Death By Isolation

He was a hard working man, the kind of person who awoke before sunrise to feed his animals, the kind of farmer who tended his fields until his hands bruised, and the kind of father that didn’t rest until there was food on the table. He lived in a world very different from ours, a time where people traveled on horseback, and all work was done by hooves, where water was fetched from rivers, and all messages were sent by foot. It was a rough life, and raising and supporting 14 children was a stressful and never-ending job.

I remember paying a visit to my grandpa at least once every year when my family and I visited Mexico. He lived about 10 minutes from the town, on a small farm diverse with animals,—goats, sheep, chickens, cows, mules, and horses—which provided my grandpa with the food, business, and company he needed. He lived in the same house he had built a long time ago with the help of his oldest sons (including my father), and for several years it was the home for his expanding family. As each one of his children reached the right age, they left the confinements of the farm to start their new lives and careers elsewhere, and the house which was once full of chaos and life went vacant. For reasons I was never told, my grandparents separated shortly after their last child moved out; my grandma moved into the town, and my grandpa stayed on the farm, alone.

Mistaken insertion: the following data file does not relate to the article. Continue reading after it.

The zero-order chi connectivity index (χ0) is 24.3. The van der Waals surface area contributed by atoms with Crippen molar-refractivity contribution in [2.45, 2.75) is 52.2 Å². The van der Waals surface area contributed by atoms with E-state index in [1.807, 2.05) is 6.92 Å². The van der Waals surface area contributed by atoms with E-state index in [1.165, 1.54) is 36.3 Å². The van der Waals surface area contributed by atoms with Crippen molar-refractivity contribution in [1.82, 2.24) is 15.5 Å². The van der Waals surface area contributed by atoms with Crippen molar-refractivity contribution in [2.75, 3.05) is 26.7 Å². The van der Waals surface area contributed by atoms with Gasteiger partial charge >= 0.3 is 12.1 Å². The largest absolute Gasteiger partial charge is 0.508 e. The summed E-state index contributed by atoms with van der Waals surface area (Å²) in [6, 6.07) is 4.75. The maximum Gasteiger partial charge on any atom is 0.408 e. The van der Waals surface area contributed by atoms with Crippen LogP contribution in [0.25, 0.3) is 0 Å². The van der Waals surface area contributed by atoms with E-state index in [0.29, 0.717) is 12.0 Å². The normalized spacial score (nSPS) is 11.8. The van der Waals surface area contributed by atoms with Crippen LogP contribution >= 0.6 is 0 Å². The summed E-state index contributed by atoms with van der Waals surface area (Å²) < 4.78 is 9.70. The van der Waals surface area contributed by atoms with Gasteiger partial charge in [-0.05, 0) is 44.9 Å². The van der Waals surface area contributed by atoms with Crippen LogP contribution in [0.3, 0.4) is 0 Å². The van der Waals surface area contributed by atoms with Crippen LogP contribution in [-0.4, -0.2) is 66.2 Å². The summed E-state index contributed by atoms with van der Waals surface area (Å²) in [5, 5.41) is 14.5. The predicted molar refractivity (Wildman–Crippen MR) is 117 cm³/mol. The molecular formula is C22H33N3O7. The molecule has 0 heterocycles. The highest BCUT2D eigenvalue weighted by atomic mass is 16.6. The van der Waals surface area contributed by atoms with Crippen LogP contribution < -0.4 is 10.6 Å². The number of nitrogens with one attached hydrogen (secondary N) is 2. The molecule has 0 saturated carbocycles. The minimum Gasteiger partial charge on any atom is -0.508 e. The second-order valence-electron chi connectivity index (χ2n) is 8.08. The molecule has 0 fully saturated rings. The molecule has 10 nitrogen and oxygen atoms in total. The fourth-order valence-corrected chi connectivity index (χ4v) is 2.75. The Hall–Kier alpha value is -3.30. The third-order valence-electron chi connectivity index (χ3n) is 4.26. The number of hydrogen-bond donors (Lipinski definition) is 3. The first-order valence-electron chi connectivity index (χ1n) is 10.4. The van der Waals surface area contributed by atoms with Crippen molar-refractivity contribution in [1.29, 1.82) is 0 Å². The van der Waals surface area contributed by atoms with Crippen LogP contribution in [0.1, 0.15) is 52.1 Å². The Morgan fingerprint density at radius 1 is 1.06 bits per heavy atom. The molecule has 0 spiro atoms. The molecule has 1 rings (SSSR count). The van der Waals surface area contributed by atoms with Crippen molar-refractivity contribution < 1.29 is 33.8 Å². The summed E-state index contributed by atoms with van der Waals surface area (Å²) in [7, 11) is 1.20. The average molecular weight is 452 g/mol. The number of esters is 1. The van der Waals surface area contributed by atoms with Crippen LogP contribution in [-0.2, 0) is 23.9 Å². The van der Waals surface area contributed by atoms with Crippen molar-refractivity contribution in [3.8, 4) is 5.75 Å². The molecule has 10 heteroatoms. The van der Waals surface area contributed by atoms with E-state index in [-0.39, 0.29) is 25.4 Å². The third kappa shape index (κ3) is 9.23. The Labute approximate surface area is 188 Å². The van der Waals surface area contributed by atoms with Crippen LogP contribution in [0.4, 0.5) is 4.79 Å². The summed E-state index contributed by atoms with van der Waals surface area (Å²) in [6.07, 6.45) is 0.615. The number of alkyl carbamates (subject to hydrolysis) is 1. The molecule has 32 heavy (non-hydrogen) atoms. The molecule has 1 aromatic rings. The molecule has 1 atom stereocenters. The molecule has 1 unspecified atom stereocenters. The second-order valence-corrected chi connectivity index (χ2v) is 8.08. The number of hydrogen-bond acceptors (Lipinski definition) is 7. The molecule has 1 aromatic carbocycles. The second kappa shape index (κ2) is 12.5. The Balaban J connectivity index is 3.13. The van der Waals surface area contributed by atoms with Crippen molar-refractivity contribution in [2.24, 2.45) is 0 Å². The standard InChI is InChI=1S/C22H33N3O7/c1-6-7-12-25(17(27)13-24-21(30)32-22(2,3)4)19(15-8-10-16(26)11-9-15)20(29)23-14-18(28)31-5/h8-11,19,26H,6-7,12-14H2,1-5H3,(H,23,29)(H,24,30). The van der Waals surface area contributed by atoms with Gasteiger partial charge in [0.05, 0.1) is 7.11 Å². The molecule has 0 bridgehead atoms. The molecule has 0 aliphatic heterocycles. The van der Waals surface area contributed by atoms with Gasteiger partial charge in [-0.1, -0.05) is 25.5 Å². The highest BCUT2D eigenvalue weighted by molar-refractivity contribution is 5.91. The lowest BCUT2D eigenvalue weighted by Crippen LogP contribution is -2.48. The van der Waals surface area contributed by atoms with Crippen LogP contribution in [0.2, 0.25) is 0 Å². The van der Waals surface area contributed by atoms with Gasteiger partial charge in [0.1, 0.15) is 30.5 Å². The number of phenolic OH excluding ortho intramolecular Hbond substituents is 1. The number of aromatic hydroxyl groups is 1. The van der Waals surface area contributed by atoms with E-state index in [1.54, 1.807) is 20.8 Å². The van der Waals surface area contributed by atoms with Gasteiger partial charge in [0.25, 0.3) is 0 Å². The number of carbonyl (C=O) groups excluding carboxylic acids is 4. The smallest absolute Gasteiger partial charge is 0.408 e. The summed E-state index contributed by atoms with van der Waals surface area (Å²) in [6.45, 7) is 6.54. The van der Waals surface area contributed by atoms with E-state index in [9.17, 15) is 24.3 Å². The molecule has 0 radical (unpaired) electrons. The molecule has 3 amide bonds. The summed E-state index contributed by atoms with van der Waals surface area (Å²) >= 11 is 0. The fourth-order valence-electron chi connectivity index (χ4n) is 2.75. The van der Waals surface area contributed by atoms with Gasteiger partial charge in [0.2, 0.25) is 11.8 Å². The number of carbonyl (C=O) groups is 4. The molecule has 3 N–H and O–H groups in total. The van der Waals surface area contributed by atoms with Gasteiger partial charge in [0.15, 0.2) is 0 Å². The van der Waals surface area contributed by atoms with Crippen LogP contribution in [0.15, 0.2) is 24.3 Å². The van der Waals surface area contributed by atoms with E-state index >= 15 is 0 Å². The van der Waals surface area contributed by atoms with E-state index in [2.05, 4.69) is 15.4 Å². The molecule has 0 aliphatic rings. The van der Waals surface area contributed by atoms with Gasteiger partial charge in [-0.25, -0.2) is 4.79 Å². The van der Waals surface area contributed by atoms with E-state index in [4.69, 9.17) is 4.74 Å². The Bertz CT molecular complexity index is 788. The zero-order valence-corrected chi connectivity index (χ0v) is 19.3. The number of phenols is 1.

I never understood why my grandpa conformed to living such a solitary life when he had plenty of friends and family. His house was much too large for a single person, and his struggles were much too hard to surpass alone, but that didn’t matter; he roasted his own coffee, he killed his own deer, he fetched water from his own well, and he cropped his own fields. My dad said he was a solitary man and that he enjoyed being alone, but I’m sure his isolation wasn’t completely intended.

I never realized how lonely he was until he died. It was December 25th, 2009, around 10AM when they announced him dead, but my father was not notified until around 10PM later that night. It was definitely the worst news he had ever received; and it was definitely the worst Christmas present I had ever gotten. Despair and sorrow hung in the air like memories and thoughts hung in my mind; the sudden drive back to Petaluma from my aunt’s house in Merced was short and silent.

My grandpa died in a car accident. His vehicle flipped over after losing control on a turn he had made a hundred times in the past. The weight of his truck crushed his body. They say he died on impact; I hope they are right.

He was 73 years old, a father of 14 children, and a grandfather of many more. He worked hard for the benefit of others, and asked for nothing more than their gratitude in return. It’s a shame how such a loving man could live such a lonely life. That Christmas night when I heard the news I couldn’t help but to ask myself: Why wasn’t grandpa spending Christmas with the family? That night I realized that grandpa didn’t die because of the car accident, but instead because of his loneliness.